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February 8, 2013

Mass bans vehicles at 4 p.m.; offenders face fine up to $500, 1 year in jail

BOSTON (AP) — Massachusetts Gov. Deval Patrick has declared a state of emergency for blizzard that could bring near 3 feet of snow.

Patrick signed an executive order banning all vehicles from roadways starting at 4 p.m. today. Ban applies to all roadways, including highways and secondary roads. Any one caught driving after 4 p.m. faces up to one year in jail and $500 fine.

Patrick said the blizzard is “a profoundly different kind of storm than we have dealt with” and the projected snowfall rate of two to three inches per hour will “make safe travel nearly impossible.”

MEMA Director Kurt Schwartz said that a similar executive order banning vehicular travel went into effect after the “blizzard of ‘78” and said he is unaware of any similar ban since then.

The order is “outright ban on all roads” with no set time for when it will be lifted. There are exceptions for public utility and health care workers as well as delivery trucks and news media. Schwartz said that the maximum penalty for people who violate the ban is one year imprisonment.

There are currently 1,000 National Guard troops, and Patrick said nearly 5,000 would be in place over the course of the weekend. The Department of Transportation had 1,600 pieces of equipment on the roads around noon on Friday, and planned to bring that number up to 4,000 as the storm intensifies.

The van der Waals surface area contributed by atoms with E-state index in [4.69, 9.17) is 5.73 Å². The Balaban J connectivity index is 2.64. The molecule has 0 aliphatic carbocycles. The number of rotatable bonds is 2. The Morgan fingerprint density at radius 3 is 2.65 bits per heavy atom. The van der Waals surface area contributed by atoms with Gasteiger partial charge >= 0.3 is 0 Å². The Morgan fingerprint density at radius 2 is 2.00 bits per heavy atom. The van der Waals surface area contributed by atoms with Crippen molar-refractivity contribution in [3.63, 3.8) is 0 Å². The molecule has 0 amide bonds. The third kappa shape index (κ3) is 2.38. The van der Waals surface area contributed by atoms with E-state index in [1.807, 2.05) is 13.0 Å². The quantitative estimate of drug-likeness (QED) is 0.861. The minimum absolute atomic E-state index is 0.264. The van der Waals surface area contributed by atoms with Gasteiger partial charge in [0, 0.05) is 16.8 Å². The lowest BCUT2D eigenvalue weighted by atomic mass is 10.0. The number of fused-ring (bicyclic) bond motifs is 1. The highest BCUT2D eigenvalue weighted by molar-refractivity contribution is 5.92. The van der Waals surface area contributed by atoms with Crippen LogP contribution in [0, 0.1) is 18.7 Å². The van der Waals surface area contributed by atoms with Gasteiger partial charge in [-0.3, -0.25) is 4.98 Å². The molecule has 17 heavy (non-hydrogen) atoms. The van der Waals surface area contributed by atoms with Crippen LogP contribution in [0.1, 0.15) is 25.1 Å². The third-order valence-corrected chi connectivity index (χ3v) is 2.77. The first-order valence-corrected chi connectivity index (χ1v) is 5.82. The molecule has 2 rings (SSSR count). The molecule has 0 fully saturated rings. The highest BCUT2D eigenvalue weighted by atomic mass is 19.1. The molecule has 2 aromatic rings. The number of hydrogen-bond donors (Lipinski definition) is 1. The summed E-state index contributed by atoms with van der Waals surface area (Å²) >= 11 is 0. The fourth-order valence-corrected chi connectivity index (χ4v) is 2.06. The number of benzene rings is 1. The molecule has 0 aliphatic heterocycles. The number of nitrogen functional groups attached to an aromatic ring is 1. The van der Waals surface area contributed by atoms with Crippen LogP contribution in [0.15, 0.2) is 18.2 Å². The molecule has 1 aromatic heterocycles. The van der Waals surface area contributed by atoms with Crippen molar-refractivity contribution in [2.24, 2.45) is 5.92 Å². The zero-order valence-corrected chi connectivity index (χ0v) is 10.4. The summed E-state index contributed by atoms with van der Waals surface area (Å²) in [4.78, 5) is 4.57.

The MBTA will send its last train out at 3:30 p.m., and turnpike tolls will be opened starting at 2 p.m., Transportation Secretary Richard Davey said. A total of 2,000 utility teams are in place, though work repairing downed wires will not begin until the storm is over, according to Patrick and Secretary of Energy and Environmental Affairs Richard Sullivan.

"Prepare for the possibility of being shut in and at home for the next 24 or 48 hours,” Patrick advised. He said drifts could grow to five feet and while saying he understood the desire for some exploring once the storm subsided, he asked people do so safely. “There are hazards under this winter wonderland,” he said.

Patrick advised people with generators to make sure to vent them, said people with wells should fill their bathtubs with water, and the cooling devices on refrigerators should be turned up.

More as it develops.

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